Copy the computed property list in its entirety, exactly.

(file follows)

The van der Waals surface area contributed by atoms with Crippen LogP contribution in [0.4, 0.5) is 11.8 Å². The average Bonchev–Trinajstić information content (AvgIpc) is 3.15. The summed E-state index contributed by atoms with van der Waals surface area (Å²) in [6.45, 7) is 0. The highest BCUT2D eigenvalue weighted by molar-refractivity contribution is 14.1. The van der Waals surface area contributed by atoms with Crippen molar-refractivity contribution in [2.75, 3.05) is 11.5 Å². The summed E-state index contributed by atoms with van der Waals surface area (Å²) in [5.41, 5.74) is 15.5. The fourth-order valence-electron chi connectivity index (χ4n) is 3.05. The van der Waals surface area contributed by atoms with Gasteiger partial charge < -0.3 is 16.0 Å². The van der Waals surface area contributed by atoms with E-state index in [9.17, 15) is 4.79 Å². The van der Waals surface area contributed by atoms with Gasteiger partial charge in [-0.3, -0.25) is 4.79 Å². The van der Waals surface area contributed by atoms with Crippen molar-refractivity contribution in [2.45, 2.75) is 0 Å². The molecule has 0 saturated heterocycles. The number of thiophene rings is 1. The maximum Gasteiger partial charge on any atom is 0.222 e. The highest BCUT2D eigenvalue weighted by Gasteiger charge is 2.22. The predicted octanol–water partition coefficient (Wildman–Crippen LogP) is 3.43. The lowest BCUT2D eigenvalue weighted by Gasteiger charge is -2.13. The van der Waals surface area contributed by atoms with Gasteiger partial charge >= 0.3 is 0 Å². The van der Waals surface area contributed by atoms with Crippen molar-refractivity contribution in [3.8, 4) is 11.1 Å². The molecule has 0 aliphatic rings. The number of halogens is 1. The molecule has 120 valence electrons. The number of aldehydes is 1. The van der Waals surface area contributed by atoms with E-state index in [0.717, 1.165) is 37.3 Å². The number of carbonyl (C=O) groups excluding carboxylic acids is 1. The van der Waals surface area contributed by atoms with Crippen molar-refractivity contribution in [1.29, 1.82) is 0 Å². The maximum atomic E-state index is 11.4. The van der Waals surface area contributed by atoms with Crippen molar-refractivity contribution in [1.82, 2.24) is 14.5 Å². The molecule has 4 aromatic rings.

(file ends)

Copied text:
The van der Waals surface area contributed by atoms with Crippen LogP contribution in [0.4, 0.5) is 11.8 Å². The average Bonchev–Trinajstić information content (AvgIpc) is 3.15. The summed E-state index contributed by atoms with van der Waals surface area (Å²) in [6.45, 7) is 0. The highest BCUT2D eigenvalue weighted by molar-refractivity contribution is 14.1. The van der Waals surface area contributed by atoms with Crippen molar-refractivity contribution in [2.75, 3.05) is 11.5 Å². The summed E-state index contributed by atoms with van der Waals surface area (Å²) in [5.41, 5.74) is 15.5. The fourth-order valence-electron chi connectivity index (χ4n) is 3.05. The van der Waals surface area contributed by atoms with Gasteiger partial charge < -0.3 is 16.0 Å². The van der Waals surface area contributed by atoms with E-state index in [9.17, 15) is 4.79 Å². The van der Waals surface area contributed by atoms with Gasteiger partial charge in [-0.3, -0.25) is 4.79 Å². The van der Waals surface area contributed by atoms with Crippen molar-refractivity contribution in [2.45, 2.75) is 0 Å². The molecule has 0 saturated heterocycles. The number of thiophene rings is 1. The maximum Gasteiger partial charge on any atom is 0.222 e. The highest BCUT2D eigenvalue weighted by Gasteiger charge is 2.22. The predicted octanol–water partition coefficient (Wildman–Crippen LogP) is 3.43. The lowest BCUT2D eigenvalue weighted by Gasteiger charge is -2.13. The van der Waals surface area contributed by atoms with Gasteiger partial charge >= 0.3 is 0 Å². The van der Waals surface area contributed by atoms with Crippen molar-refractivity contribution in [3.8, 4) is 11.1 Å². The molecule has 0 aliphatic rings. The number of halogens is 1. The molecule has 120 valence electrons. The number of aldehydes is 1. The van der Waals surface area contributed by atoms with E-state index in [0.717, 1.165) is 37.3 Å². The number of carbonyl (C=O) groups excluding carboxylic acids is 1. The van der Waals surface area contributed by atoms with Crippen molar-refractivity contribution in [1.29, 1.82) is 0 Å². The maximum atomic E-state index is 11.4. The van der Waals surface area contributed by atoms with Crippen molar-refractivity contribution in [1.82, 2.24) is 14.5 Å². The molecule has 4 aromatic rings.